The quality of the stone's polish is a factor that can not be ignored in evaluating the overall quality of a diamond, as well as its cost and value. Coral is usually cabochon cut, often carved, but is also fairly frequently found in jewelry fashioned in the rough (uncut) in certain countries where the belief persists that coral's magical powers are lost with cutting. Marcasite, the tiny, glittering stone with a brassy colored luster often seen in old belt buckles and costume jewelry, is a relative of hematite.
Explanation of Cut, Color and Clarity of This Diamond
Cut Quality The ideal cut diamond is a very precise mathematical equation, where diamond proportions and angles are cut to optimize the diamond's superlative optical properties, in particular it's high refractive index and color dispersion, to create a diamond of unequaled beauty with perfect balance of brilliance and fire. In layman's terms, the diamond is cut to make it the most beautiful diamond so it retains its intrinsic value.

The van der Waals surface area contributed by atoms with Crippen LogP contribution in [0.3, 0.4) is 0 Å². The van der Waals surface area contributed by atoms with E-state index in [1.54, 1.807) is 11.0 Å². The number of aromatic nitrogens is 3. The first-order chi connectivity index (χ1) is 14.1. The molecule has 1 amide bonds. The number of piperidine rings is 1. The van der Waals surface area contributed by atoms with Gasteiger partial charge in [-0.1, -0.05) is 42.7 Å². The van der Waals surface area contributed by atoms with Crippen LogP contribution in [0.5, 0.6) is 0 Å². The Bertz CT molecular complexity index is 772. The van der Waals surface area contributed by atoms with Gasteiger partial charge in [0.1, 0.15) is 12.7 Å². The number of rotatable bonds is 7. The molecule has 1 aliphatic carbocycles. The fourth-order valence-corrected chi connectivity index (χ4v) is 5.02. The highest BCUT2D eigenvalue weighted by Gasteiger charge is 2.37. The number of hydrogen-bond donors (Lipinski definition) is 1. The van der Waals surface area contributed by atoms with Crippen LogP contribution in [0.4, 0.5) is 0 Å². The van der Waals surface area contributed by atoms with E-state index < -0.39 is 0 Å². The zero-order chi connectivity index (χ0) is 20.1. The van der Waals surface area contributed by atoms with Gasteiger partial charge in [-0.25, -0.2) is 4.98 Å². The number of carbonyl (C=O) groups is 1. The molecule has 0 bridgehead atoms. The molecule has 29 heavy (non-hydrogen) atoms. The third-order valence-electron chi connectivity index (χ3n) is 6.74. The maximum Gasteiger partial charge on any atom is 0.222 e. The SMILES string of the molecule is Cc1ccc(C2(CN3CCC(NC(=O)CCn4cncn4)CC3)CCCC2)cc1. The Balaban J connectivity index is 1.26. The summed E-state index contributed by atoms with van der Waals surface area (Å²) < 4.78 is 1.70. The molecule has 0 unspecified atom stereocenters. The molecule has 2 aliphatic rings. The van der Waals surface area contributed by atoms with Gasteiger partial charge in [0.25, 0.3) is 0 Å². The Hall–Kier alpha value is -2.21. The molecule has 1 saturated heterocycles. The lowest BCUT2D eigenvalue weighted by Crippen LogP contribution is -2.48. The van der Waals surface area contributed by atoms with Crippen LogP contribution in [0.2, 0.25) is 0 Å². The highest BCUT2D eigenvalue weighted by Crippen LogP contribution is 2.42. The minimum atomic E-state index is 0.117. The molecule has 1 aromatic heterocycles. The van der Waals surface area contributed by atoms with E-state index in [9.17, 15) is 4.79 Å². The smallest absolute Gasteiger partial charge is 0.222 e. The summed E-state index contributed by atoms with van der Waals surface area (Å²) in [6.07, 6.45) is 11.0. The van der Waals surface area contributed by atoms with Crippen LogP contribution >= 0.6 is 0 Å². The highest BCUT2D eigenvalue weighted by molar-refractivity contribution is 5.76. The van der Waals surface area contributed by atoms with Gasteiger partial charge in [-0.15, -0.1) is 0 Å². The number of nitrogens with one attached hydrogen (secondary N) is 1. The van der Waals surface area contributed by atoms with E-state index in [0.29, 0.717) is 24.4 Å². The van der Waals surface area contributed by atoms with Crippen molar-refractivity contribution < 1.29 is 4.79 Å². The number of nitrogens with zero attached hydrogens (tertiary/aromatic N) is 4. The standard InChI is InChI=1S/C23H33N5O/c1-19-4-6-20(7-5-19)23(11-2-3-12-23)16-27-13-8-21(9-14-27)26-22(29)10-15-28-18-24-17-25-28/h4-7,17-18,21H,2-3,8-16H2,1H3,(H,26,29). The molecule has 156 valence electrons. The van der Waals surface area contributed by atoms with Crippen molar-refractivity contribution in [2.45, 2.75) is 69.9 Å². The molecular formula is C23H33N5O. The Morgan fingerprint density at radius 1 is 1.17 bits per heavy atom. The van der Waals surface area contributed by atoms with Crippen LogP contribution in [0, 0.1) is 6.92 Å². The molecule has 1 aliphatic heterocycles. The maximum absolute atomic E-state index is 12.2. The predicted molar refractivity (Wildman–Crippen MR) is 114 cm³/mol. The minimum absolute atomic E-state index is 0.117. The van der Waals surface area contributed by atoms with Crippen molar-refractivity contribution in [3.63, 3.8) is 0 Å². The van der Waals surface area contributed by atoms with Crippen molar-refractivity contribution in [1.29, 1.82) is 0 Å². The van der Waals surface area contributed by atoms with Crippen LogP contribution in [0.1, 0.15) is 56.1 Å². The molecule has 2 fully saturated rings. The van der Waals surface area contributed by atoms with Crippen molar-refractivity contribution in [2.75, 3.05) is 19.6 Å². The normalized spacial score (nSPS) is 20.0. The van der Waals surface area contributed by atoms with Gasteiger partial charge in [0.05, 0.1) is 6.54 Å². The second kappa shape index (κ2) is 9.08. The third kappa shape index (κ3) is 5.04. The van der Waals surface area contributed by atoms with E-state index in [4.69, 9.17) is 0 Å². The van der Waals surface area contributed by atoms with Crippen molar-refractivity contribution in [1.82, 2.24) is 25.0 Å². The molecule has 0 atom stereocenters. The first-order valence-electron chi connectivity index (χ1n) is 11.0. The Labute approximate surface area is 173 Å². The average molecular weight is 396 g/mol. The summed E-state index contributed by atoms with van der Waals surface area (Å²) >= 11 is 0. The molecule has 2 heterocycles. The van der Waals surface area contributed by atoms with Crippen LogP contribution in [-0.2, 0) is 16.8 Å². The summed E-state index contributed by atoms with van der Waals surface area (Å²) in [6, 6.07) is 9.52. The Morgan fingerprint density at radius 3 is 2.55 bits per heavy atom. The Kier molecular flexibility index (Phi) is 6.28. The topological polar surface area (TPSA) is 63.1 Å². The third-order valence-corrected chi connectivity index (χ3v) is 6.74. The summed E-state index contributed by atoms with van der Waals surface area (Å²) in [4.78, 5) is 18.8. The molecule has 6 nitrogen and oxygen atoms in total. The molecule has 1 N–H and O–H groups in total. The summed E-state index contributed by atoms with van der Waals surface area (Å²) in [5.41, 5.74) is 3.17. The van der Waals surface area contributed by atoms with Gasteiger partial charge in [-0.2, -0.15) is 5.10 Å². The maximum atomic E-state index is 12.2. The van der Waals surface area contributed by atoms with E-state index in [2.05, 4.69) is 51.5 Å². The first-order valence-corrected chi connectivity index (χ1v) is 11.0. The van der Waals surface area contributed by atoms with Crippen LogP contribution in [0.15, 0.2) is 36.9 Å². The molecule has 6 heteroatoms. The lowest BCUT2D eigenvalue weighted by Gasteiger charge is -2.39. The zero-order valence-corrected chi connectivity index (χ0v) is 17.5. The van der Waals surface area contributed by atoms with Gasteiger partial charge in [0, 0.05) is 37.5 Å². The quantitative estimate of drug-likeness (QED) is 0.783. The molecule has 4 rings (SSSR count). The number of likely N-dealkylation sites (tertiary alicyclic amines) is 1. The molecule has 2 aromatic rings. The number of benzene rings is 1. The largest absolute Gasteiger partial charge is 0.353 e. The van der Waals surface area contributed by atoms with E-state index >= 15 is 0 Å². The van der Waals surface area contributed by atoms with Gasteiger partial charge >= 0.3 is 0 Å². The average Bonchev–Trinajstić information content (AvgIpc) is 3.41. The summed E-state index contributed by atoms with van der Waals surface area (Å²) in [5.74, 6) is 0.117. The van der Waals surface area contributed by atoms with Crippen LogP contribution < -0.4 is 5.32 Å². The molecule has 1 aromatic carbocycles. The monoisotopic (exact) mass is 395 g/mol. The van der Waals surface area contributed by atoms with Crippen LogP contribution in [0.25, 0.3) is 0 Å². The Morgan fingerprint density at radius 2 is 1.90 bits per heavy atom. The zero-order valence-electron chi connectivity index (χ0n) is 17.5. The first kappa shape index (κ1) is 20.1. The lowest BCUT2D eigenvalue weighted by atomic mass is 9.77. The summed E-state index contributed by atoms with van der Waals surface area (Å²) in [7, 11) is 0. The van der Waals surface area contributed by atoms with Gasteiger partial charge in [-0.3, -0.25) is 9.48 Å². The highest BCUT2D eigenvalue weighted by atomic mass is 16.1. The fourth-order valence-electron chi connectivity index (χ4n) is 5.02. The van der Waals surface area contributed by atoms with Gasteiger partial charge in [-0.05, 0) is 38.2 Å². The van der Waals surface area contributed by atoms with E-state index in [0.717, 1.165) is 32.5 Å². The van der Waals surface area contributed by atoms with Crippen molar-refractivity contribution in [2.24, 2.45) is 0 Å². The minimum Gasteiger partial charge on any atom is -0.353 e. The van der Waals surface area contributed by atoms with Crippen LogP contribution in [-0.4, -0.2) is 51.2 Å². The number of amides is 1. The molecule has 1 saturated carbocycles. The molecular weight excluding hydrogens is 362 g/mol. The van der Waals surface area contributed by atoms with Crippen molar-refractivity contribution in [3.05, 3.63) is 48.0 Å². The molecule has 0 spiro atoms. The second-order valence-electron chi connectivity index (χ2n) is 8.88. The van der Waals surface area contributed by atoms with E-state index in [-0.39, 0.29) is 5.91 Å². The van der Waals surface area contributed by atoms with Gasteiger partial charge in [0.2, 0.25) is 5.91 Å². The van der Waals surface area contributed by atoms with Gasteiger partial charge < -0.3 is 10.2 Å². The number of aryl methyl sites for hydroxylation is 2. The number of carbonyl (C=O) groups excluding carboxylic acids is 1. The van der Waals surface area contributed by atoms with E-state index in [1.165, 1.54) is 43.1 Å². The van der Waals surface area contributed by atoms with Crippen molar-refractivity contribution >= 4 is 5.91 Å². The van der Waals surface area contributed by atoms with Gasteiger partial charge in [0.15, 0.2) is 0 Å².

Color When mounted, G color grade diamonds will appear colorless except to the trained eye. G color may be noticeable when compared to diamonds of better grades. Diamonds of G color grade offer excellent value. For an excellent value in a diamond with no noticeable color to the unaided eye, G color diamond is the right choice.
Clarity Diamonds of SI2 clarity are grade two slightly included. Depending on the location, SI2 inclusions in these diamonds may be perceptible to the naked eye. Good color SI2 clarity diamonds are an attractive choice when working within a fixed budget without sacrificing beauty or value. These diamonds balance good clarity with exceptional price.